Pharmacists Address Their Role in Adolescent Vaping Education


According to posters presented at the 2024 American Pharmacists Association Annual Meeting and Exposition, pharmacists wish to play a bigger role in educating young people about the risks of vaping.

From online educational materials to open dialogue with patients about youth e-cigarette use, pharmacists are working hard to educate both themselves and their patients about the growing risks of adolescent vaping.

“E-cigarettes are the most common tobacco product used by adolescents and negatively impacts lung function, stunts brain development, increases risk for nicotine addiction, and may lead to cigarette smoking initiation,” wrote Li et al.1

In 2 posters presented at the 2024 American Pharmacists Association Annual Meeting, researchers aimed to address the efficacy of vaping education infographics as well as pharmacists’ general perspective on the issue of adolescent vaping.

Key Takeaways

  • In posters presented at the 2024 American Pharmacists Association Annual Meeting and Exposition, researchers detailed how pharmacists are addressing adolescent use of e-cigarettes.
  • While education on the long-term effects of vaping is lacking, pharmacists agreed on the proactive approach of educating the youth and their parents about the topic.

Pharmacists are considered trusted medical professionals within the community, according to participants in Matulle et al’s study on the Teen E-cigarette and Vaping Educational Resource (T-EVER)—a pharmacy-provided infographic on vaping with additional resources for adolescents.2

With a wide scope on pharmacists to address the issue, the studies’ surveys assessed adolescents’ response to educational vaping resources, pharmacists’ role in vaping education, and pharmacists’ perspective on youth vaping and communication.1-2

Young person vaping | image credit: Alena -

Young person vaping | image credit: Alena -

Adolescent Perspective on Youth Vaping Resources

With a mean age of 14.4 years old, 35 adolescents were interviewed about the T-EVER infographic and its additional resources.

“Participants perceived the T-EVER to be well-designed with valuable and understandable information on e-cigarettes that would be beneficial to adolescents,” wrote the authors.2

The participants also agreed on the dangerous effects of youth vaping, including its highly addictive nature and long-lasting health effects.

Researchers assessed the potential barriers that could minimize the benefits of displaying or communicating vaping resources in a pharmacy or online setting. Those barriers included rarity of adolescent pharmacy visits and adolescent inability to admit to e-cigarette use, among others.2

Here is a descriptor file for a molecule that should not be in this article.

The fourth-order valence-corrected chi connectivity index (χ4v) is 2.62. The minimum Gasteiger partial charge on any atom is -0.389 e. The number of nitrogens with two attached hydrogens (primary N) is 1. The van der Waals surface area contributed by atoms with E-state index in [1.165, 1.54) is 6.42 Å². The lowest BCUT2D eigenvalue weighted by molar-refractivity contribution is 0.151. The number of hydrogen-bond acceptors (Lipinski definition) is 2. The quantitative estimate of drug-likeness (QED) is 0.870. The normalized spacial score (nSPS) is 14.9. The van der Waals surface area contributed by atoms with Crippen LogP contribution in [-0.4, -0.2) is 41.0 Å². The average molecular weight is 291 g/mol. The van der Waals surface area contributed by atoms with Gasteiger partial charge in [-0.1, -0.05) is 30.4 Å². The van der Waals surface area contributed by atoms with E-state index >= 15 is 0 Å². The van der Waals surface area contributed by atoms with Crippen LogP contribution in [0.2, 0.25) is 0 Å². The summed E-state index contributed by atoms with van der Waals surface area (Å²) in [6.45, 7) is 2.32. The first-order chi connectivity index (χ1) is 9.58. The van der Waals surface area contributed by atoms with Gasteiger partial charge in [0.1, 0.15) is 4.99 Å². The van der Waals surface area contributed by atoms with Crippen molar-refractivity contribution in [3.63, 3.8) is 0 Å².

READ MORE: Exploring Electronic Cigarettes’ Success Among Other Tobacco Cessation Methods

“Using the T-EVER as an educational tool in a pharmacy-based intervention can serve as a preventable measure for adolescents by providing access to evidence of vaping consequences and cessation resources. Findings from the qualitative study on adolescent perspectives on the T-EVER can provide the foundation for future pharmacist-led adolescent e-cigarette educational initiatives and interventions,” concluded the authors.2

Pharmacist Perspective on E-Cigarette Use Among Adolescents

Pharmacists across Wisconsin were given a survey to record their general thoughts on vaping knowledge, education, experience with tobacco/vaping counseling, engagement with adolescents and their parents, pharmacists’ own role in vaping education, and other perspectives.1

Of 111 respondents (65% women; 80% white; mean age of 38.2), just 35% of pharmacists knew about the dangers of vaping and only 5% were aware of vaping policies and regulations.Furthermore, more than 85% of respondents had no prior education on vaping or its dangers to adolescent development.1

Despite pharmacists’ lack of knowledge on youth vaping and education, a high percentage expressed the need for pharmacists to take a more active role in disseminating vaping education.

While over 80% of respondents claimed there was a lack of training, resources, and time to educate their patients on vaping, a large majority agreed on vaping risks and their desire to educate.

“Most participants considered adolescent vaping to be an important problem in their communities (72%). Over 90% of participants agreed that pharmacists should educate adolescents and parents on vaping and support vaping cessation through referral to external resources like quit lines or providers. Around half of participants were interested in playing a role for prevention and reduction of adolescent vaping (44%) and willing to engage in this role (55%),” wrote the authors.1

Despite the apparent lack of education on vaping and youth e-cigarette use, researchers and pharmacists agreed on the increasing need for better and more streamlined education about the dangers and health risks of vaping.

“Pharmacists are undereducated and underutilized in addressing adolescent vaping, despite being uniquely positioned as substance and drug experts with immense potential for this role. Future studies should examine best practices for training pharmacists in youth vaping prevention and cessation,” concluded Li et al.1

Read more of our coverage from the 2024 APhA Annual Meeting and Exposition.

1. Li J, Abraham O. Wisconsin pharmacists' perspectives on their role in addressing the adolescent vaping epidemic: an exploratory statewide survey. Presented at:American Pharmacists Association Annual Meeting and Exposition; March 22-25; Orlando, FL. Poster 1330.
2. Matulle M, Li J. Adolescent perspectives on the pharmacist-led teen e-cigarette and vaping educational resource (t-ever) and its potential impact on youth vaping. Presented at: American Pharmacists Association Annual Meeting and Exposition; March 22-25; Orlando, FL. Poster 1092.
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